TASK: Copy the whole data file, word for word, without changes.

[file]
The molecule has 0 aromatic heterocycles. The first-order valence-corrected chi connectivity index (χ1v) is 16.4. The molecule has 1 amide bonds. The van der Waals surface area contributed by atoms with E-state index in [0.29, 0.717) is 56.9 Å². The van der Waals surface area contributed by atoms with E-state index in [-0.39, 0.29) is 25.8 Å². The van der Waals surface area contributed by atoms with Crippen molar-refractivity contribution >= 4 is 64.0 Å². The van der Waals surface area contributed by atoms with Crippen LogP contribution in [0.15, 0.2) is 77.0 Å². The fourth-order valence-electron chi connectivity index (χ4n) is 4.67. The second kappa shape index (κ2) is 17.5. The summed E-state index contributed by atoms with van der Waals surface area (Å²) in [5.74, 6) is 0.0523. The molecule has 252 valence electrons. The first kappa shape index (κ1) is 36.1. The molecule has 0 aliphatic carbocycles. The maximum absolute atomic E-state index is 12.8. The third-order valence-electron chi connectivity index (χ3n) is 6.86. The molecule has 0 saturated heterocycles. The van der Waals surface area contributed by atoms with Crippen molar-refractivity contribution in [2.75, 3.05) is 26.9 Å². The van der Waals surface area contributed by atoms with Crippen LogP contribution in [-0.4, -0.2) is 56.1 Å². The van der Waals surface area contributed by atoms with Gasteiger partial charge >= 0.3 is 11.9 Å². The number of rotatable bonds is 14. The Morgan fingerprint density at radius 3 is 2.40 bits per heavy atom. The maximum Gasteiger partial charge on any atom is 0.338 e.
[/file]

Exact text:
The molecule has 0 aromatic heterocycles. The first-order valence-corrected chi connectivity index (χ1v) is 16.4. The molecule has 1 amide bonds. The van der Waals surface area contributed by atoms with E-state index in [0.29, 0.717) is 56.9 Å². The van der Waals surface area contributed by atoms with E-state index in [-0.39, 0.29) is 25.8 Å². The van der Waals surface area contributed by atoms with Crippen molar-refractivity contribution >= 4 is 64.0 Å². The van der Waals surface area contributed by atoms with Crippen LogP contribution in [0.15, 0.2) is 77.0 Å². The fourth-order valence-electron chi connectivity index (χ4n) is 4.67. The second kappa shape index (κ2) is 17.5. The summed E-state index contributed by atoms with van der Waals surface area (Å²) in [5.74, 6) is 0.0523. The molecule has 252 valence electrons. The first kappa shape index (κ1) is 36.1. The molecule has 0 aliphatic carbocycles. The maximum absolute atomic E-state index is 12.8. The third-order valence-electron chi connectivity index (χ3n) is 6.86. The molecule has 0 saturated heterocycles. The van der Waals surface area contributed by atoms with Crippen molar-refractivity contribution in [2.75, 3.05) is 26.9 Å². The van der Waals surface area contributed by atoms with Crippen LogP contribution in [-0.4, -0.2) is 56.1 Å². The van der Waals surface area contributed by atoms with Gasteiger partial charge >= 0.3 is 11.9 Å². The number of rotatable bonds is 14. The Morgan fingerprint density at radius 3 is 2.40 bits per heavy atom. The maximum Gasteiger partial charge on any atom is 0.338 e.